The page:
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Re: Test Survey Results

by Anonymous Monk
on Aug 02, 2008 at 19:29 UTC ( #701844=note: print w/replies, xml ) Need Help??

in reply to Test Survey Results

You have a bias that is showing. I laughed when I read "More than 10,000 tests" but nothing beyond "20 minutes or more". I was just running one test suite (of many) that has more than 10,000 tests (a few 100,000) which runs more than 5 hours. At my last job our full UT test suites ran several hours as well.

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Re^2: Test Survey Results
by Ovid (Cardinal) on Aug 02, 2008 at 19:59 UTC

    I can assure you that many people who have extensive experience with testing will detect far more issues than just that (for example, test counts in xUnit versus TAP systems). I won't deny that outliers such as what you discuss are important, but I'm more interested in the common case right now. Outliers are generally handled differently because they are different.


Re^2: Test Survey Results
by cog (Parson) on Aug 04, 2008 at 15:41 UTC
    :; time make test PERL_DL_NONLAZY=1 /usr/bin/perl "-MExtUtils::Command::MM" "-e" "test_h +arness(0, 'blib/lib', 'blib/arch')" t/*.t t/01-conversion_0_10000................ok t/02-conversion_10001_999999...........ok t/03-conversion_1000000_and_up.........ok t/04-special-cases.....................ok t/71-version_numbers_are_the_same......ok t/pod-coverage.........................ok t/pod..................................ok All tests successful. Files=7, Tests=10218, 7 wallclock secs ( 0.94 usr 0.15 sys + 6.70 c +usr 0.14 csys = 7.93 CPU) Result: PASS real 0m7.180s user 0m7.726s sys 0m0.324s

    There you go, over 10k tests in just 7 seconds.

    Granted, that is not a full system, just a module. However, my answers remain: my largest test suite has over 10000 tests, and it runs in just a few seconds.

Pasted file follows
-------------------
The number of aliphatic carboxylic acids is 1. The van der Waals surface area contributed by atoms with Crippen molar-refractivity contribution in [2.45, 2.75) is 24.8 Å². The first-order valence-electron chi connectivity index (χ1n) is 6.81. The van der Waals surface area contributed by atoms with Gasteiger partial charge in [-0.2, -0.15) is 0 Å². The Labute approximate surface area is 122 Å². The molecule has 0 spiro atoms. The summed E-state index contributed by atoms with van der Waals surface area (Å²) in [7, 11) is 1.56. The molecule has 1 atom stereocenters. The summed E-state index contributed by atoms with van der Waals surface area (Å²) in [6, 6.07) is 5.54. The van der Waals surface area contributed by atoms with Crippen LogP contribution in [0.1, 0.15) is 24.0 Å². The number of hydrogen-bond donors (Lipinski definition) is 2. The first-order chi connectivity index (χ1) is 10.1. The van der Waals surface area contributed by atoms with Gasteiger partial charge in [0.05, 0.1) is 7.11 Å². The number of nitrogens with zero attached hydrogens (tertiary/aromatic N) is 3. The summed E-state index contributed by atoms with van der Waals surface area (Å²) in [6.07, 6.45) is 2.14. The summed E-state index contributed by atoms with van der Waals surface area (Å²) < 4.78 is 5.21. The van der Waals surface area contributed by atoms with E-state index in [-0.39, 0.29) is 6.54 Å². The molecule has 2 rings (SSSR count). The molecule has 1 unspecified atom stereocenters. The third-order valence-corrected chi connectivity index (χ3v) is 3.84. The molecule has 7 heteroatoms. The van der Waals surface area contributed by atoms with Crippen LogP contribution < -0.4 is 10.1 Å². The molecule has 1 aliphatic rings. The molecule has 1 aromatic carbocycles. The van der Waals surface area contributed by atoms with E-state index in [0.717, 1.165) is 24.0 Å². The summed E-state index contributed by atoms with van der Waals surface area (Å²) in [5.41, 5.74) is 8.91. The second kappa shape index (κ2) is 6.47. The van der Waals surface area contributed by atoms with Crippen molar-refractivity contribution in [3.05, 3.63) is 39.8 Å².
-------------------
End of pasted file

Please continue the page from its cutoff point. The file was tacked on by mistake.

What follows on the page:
I also recall creating a system with ~400 tests that would run in just no time. Then again, the most enforced requisite of that platform was that it had to process over 1000 requests per second.

    And it did.

      ambs@rachmaninoff ProjectoDicionario$ time make test
      PERL_DL_NONLAZY=1 /usr/bin/perl "-MExtUtils::Command::MM" "-e" "test_harness(0)" t/*.t
      All tests successful.
      Files=3, Tests=67546, 16 wallclock secs (13.43 cusr +  1.40 csys = 14.83 CPU)
      real	0m15.786s
      user	0m18.537s
      sys	0m1.806s

      This is not to show tests run quickly, as the tests are quite simple. What I would like to say is that these tests in particular are not testing code, but testing data quality (a PT dictionary formatting).

      Why is this helpful? Because when I too the time to write the tests, I found out that I had more than 6000 entries with formatting errors.

      Alberto Simões

      Obviously one can have a ton of trivial tests that run in very little time. That doesn't demonstrate a lack of bias. The bias was not contemplating the possibility that an extensive test suite could take much more than 20 minutes to run. In my experience, extensive test suites on a company-wide scale usually take quite a bit more than 20 minutes to run, so I don't consider such to be an 'outlier' as characterized by Ovid to dismiss the criticism. But I'd not have set the upper limit on number of tests at 10,000 either. I'm sure we each have over 100,000 tests at my current and previous employer.

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